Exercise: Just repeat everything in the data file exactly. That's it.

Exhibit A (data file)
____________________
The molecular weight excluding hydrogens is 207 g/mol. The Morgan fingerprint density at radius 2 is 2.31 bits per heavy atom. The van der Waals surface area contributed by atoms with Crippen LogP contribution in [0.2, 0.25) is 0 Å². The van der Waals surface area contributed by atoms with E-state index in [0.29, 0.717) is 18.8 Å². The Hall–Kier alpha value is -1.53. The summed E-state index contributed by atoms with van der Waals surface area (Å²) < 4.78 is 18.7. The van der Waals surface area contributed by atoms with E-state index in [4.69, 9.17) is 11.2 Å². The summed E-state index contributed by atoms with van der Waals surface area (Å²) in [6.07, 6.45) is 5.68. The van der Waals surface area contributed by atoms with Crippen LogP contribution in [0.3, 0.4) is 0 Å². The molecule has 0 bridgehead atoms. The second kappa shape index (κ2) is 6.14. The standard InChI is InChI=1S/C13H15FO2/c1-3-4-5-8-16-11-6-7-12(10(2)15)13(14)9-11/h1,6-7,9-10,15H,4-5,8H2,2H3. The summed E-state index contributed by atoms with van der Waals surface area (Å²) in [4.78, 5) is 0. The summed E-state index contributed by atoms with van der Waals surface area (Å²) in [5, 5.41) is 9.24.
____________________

The molecular weight excluding hydrogens is 207 g/mol. The Morgan fingerprint density at radius 2 is 2.31 bits per heavy atom. The van der Waals surface area contributed by atoms with Crippen LogP contribution in [0.2, 0.25) is 0 Å². The van der Waals surface area contributed by atoms with E-state index in [0.29, 0.717) is 18.8 Å². The Hall–Kier alpha value is -1.53. The summed E-state index contributed by atoms with van der Waals surface area (Å²) < 4.78 is 18.7. The van der Waals surface area contributed by atoms with E-state index in [4.69, 9.17) is 11.2 Å². The summed E-state index contributed by atoms with van der Waals surface area (Å²) in [6.07, 6.45) is 5.68. The van der Waals surface area contributed by atoms with Crippen LogP contribution in [0.3, 0.4) is 0 Å². The molecule has 0 bridgehead atoms. The second kappa shape index (κ2) is 6.14. The standard InChI is InChI=1S/C13H15FO2/c1-3-4-5-8-16-11-6-7-12(10(2)15)13(14)9-11/h1,6-7,9-10,15H,4-5,8H2,2H3. The summed E-state index contributed by atoms with van der Waals surface area (Å²) in [4.78, 5) is 0. The summed E-state index contributed by atoms with van der Waals surface area (Å²) in [5, 5.41) is 9.24.